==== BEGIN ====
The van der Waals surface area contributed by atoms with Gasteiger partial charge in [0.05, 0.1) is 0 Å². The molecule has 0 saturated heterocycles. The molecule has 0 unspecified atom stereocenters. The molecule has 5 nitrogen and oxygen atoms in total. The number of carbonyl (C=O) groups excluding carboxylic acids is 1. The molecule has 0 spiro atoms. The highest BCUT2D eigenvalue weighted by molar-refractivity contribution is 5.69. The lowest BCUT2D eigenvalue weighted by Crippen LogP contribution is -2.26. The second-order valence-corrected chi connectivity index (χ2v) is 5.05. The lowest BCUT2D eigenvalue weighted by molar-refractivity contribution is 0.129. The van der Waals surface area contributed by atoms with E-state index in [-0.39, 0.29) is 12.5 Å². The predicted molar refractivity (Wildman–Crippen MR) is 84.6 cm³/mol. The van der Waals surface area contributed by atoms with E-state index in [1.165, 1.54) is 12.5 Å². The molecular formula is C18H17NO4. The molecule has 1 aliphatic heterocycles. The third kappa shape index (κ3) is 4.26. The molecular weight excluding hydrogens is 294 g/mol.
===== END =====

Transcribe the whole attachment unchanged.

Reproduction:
The van der Waals surface area contributed by atoms with Gasteiger partial charge in [0.05, 0.1) is 0 Å². The molecule has 0 saturated heterocycles. The molecule has 0 unspecified atom stereocenters. The molecule has 5 nitrogen and oxygen atoms in total. The number of carbonyl (C=O) groups excluding carboxylic acids is 1. The molecule has 0 spiro atoms. The highest BCUT2D eigenvalue weighted by molar-refractivity contribution is 5.69. The lowest BCUT2D eigenvalue weighted by Crippen LogP contribution is -2.26. The second-order valence-corrected chi connectivity index (χ2v) is 5.05. The lowest BCUT2D eigenvalue weighted by molar-refractivity contribution is 0.129. The van der Waals surface area contributed by atoms with E-state index in [-0.39, 0.29) is 12.5 Å². The predicted molar refractivity (Wildman–Crippen MR) is 84.6 cm³/mol. The van der Waals surface area contributed by atoms with E-state index in [1.165, 1.54) is 12.5 Å². The molecular formula is C18H17NO4. The molecule has 1 aliphatic heterocycles. The third kappa shape index (κ3) is 4.26. The molecular weight excluding hydrogens is 294 g/mol.